Why did Ventura’s water system fail in the Thomas Fire?

By Joseph Richardson

One expert gives his opinion:

The city water system is a complex elevated zone system. The two diagrams here lay it out in two fashions … pressure mapping and elevated zone mapping. My intent on letting these get out is that I am aware the City will NOT be releasing such information.

The control system for water system was for years at the corp yard on SanJon (where I installed it in 1986) in recent years with the upgrade in the operating system used to Wonderware the controls were moved to the Ave Treatment Plant and primary control of the system was transferred from the Pump Crew to the Water Treatment Operators.

Power to the pump stations on the east end WAS impacted by the fire. None of those pump stations have any kind of permanent or automatic backup power. The City owns a few trailer mounted generators and those pump stations were fitted with switchgear and connection devices (in the 80’s) to use the trailer mounted generators but it is all a manual operation. Additionally there is no backup power at the Ave Treatment Plant for the control system. As I understand it, the operators not only didn’t have power to run pumps, they had no way to monitor tank levels or any other control function due to the loss of the SCADA system. Only actual visits to the tanks themselves or the pump stations themselves by personel was available. The city itself had generator problems and initiated a call to borrow a trailer mounted- one from Caleguas and it was provided but as I understand it, the City never hooked it up to anything.

The growth of the 90’s to the east end of the city did NOT require the developers to provide additional storage or pumping capability to the east end water system which includes Ondulando and Knob Hill. These systems were and are as originally purchased from the Saticoy Water system in 1965. Clearview development added significant users to the system but not any more capability.

Anyway,  I am willing to make myself available to anyone wishing to learn more about the city water system but finding the City is not going to help. I have helped the Howard Jarvis Taxpayer Association with lawsuits over water system operations, recently getting a major victory over the City of Pasadena on a rate case. I just mention these things as I have expertise but I am also willing to be outspoken against what I perceive to be incompetent City staff.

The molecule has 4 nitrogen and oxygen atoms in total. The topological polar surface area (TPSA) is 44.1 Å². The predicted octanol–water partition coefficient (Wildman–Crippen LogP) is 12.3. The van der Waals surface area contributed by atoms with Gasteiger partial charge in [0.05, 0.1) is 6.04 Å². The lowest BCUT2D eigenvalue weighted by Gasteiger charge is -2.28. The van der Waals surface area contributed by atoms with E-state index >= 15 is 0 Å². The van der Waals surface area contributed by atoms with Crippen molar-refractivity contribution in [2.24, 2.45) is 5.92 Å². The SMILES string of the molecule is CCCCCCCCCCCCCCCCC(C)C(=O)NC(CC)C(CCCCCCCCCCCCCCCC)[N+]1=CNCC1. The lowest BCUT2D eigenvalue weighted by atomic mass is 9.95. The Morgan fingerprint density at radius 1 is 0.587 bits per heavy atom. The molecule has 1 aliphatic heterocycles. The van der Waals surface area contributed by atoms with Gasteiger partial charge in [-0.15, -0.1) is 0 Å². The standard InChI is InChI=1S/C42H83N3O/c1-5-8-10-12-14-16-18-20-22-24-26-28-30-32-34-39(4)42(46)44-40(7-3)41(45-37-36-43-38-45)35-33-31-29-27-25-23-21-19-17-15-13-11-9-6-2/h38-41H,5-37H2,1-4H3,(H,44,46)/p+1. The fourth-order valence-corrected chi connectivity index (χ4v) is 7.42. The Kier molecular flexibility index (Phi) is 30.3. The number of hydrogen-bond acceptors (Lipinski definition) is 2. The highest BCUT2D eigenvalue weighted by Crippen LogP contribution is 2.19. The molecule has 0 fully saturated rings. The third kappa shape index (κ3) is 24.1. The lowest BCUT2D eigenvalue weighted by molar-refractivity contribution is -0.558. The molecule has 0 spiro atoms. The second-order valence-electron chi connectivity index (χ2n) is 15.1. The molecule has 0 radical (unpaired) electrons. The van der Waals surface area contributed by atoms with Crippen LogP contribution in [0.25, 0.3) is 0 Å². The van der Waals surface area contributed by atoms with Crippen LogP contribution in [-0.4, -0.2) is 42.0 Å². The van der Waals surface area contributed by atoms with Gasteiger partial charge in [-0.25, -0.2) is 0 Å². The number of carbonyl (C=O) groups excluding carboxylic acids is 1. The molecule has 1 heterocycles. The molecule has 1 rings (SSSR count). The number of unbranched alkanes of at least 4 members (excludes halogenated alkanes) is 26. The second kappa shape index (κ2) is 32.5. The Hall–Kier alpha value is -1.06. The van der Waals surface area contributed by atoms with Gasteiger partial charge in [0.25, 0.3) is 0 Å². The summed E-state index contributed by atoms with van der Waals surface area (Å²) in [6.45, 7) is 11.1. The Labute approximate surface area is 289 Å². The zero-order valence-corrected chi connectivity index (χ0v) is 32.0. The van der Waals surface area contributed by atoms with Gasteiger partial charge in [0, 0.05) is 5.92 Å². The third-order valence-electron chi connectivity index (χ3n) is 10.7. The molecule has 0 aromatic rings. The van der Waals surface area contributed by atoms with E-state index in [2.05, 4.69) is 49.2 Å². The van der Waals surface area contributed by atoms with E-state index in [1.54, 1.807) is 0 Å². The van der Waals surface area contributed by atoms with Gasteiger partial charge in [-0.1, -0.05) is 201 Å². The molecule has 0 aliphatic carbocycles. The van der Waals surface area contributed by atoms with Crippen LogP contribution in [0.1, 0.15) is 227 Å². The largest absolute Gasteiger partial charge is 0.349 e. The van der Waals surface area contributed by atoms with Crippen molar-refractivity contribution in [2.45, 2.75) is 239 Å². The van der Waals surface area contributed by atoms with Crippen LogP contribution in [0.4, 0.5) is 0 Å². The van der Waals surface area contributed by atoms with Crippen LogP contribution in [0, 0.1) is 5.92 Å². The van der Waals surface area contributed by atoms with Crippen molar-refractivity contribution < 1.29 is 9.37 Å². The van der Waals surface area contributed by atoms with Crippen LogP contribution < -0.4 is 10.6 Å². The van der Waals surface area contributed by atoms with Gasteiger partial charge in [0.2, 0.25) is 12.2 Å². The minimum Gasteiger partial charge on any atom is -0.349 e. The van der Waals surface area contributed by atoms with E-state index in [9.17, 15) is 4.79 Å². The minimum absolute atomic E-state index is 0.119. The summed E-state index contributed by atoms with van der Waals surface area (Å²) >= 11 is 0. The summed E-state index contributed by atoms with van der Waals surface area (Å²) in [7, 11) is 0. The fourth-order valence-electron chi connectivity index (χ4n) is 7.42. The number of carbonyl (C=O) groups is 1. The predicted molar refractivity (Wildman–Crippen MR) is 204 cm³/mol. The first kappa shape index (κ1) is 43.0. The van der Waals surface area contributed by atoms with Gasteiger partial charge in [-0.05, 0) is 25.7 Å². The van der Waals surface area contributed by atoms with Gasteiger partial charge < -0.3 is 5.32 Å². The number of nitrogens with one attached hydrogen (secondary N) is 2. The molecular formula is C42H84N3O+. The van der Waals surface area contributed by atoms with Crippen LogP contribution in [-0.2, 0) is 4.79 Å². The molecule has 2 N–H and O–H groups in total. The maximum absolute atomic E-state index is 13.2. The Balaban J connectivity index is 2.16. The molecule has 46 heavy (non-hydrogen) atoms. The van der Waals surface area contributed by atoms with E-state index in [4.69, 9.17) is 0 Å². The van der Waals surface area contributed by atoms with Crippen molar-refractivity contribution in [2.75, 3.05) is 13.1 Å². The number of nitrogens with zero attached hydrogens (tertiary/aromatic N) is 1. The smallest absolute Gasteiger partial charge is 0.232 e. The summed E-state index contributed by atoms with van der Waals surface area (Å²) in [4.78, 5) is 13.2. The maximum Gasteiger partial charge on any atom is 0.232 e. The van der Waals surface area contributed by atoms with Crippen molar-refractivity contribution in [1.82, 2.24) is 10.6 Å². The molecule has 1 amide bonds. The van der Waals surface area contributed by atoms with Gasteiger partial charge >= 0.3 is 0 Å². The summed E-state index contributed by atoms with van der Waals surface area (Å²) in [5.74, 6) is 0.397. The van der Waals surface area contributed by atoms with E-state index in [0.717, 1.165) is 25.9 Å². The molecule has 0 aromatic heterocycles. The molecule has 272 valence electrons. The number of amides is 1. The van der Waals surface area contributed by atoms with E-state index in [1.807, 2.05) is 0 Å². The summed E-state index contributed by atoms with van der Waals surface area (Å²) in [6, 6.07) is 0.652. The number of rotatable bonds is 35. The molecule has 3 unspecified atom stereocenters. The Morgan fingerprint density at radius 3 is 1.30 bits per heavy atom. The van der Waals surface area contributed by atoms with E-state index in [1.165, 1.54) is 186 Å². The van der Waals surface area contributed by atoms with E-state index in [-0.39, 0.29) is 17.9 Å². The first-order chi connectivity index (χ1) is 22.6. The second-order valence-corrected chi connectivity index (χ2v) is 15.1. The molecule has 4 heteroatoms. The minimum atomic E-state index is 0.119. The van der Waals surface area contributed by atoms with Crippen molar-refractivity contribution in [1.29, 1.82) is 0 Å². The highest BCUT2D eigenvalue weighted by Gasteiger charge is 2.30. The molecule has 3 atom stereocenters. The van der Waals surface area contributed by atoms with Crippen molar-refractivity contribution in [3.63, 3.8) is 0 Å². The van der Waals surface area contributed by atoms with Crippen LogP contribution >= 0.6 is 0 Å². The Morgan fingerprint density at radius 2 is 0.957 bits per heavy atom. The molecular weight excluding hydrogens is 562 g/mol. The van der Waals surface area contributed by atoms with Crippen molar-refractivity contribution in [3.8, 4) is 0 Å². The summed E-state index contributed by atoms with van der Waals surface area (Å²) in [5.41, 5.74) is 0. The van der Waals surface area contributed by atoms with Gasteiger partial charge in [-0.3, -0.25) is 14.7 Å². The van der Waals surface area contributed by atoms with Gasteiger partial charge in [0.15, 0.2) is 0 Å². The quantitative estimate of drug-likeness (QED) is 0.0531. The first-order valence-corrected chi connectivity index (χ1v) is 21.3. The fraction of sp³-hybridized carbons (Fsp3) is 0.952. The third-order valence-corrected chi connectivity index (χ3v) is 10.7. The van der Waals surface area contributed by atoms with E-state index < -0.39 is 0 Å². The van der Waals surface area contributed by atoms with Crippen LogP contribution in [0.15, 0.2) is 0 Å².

Joseph Richardson is a 37 year resident of Ventura … now retired with an Associate Engineering Degree in Electronics and an Associate of Science Degree in Water Science. From his resume: 

“21 Years with Southern California Edison Company in Power Plant Operations and Instrumentation and Controls, 7 Years Production Supervisor City of Ventura Water Department, 5 Years Instrumentation and Controls, IT Technician, Mobil Oil Company, 5 Years Water Treatment Plant Operator at the Port Hueneme Brackish Water Reclamation Demonstration Facility (Potable water Membrane treatment plant), 2 Years Weapons Systems rehab and repair.  Held:  California Department of Public Health Certification, Grade 3 Water Treatment Plant Operator Certification, Grade 4 Water Distribution Operator Certification, 25 years I was a Water Science Dept Instructor at the Ventura campus of the Ventura County Community College District and taught; Introduction to Water Science, Basic and Advanced Water Treatment, Water Distribution, Pumps and Motors, Hydraulics, Management, and Cross Connection Control. I provided assistance as the senior instructor of the program with formation of an advisory committee made up of administrative leaders in the industry in Ventura County to promote and support the college program.Additionally, I worked with the college administration, setting up and formalizing the matriculation of our programs credits for admission to a bachelor degree program in Public Administration. (first in the State to be so recognized).”

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2 Responses to Why did Ventura’s water system fail in the Thomas Fire?

  1. Patrick Gladden January 9, 2018 at 8:51 am

    Let’s see how it plays out. I had hillside sprinklers that could have helped if we had water.

  2. William Hicks December 19, 2017 at 11:49 am

    I would be interested to hear what our resident authority, Daniel Cormode, thinks this article.


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